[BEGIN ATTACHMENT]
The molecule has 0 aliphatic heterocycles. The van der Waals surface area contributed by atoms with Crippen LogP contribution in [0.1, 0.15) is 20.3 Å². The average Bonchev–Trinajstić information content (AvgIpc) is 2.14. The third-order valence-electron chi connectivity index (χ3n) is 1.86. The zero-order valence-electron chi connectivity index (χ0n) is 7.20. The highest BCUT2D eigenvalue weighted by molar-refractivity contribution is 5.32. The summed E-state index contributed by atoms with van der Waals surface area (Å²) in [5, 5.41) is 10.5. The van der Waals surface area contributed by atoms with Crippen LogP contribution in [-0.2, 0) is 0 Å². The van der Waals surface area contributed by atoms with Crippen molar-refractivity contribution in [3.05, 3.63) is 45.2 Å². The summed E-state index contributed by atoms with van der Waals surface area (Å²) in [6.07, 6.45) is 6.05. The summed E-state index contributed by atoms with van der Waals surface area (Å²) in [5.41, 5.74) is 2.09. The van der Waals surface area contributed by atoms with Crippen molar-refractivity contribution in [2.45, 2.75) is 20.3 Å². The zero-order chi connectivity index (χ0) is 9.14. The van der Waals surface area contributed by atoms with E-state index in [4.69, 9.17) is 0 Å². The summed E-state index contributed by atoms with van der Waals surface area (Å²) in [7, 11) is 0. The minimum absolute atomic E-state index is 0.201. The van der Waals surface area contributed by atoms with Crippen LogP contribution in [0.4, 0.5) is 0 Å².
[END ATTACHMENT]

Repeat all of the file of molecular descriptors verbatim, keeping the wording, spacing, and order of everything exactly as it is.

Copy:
The molecule has 0 aliphatic heterocycles. The van der Waals surface area contributed by atoms with Crippen LogP contribution in [0.1, 0.15) is 20.3 Å². The average Bonchev–Trinajstić information content (AvgIpc) is 2.14. The third-order valence-electron chi connectivity index (χ3n) is 1.86. The zero-order valence-electron chi connectivity index (χ0n) is 7.20. The highest BCUT2D eigenvalue weighted by molar-refractivity contribution is 5.32. The summed E-state index contributed by atoms with van der Waals surface area (Å²) in [5, 5.41) is 10.5. The van der Waals surface area contributed by atoms with Crippen LogP contribution in [-0.2, 0) is 0 Å². The van der Waals surface area contributed by atoms with Crippen molar-refractivity contribution in [3.05, 3.63) is 45.2 Å². The summed E-state index contributed by atoms with van der Waals surface area (Å²) in [6.07, 6.45) is 6.05. The summed E-state index contributed by atoms with van der Waals surface area (Å²) in [5.41, 5.74) is 2.09. The van der Waals surface area contributed by atoms with Crippen molar-refractivity contribution in [2.45, 2.75) is 20.3 Å². The zero-order chi connectivity index (χ0) is 9.14. The van der Waals surface area contributed by atoms with E-state index in [4.69, 9.17) is 0 Å². The summed E-state index contributed by atoms with van der Waals surface area (Å²) in [7, 11) is 0. The minimum absolute atomic E-state index is 0.201. The van der Waals surface area contributed by atoms with Crippen LogP contribution in [0.4, 0.5) is 0 Å².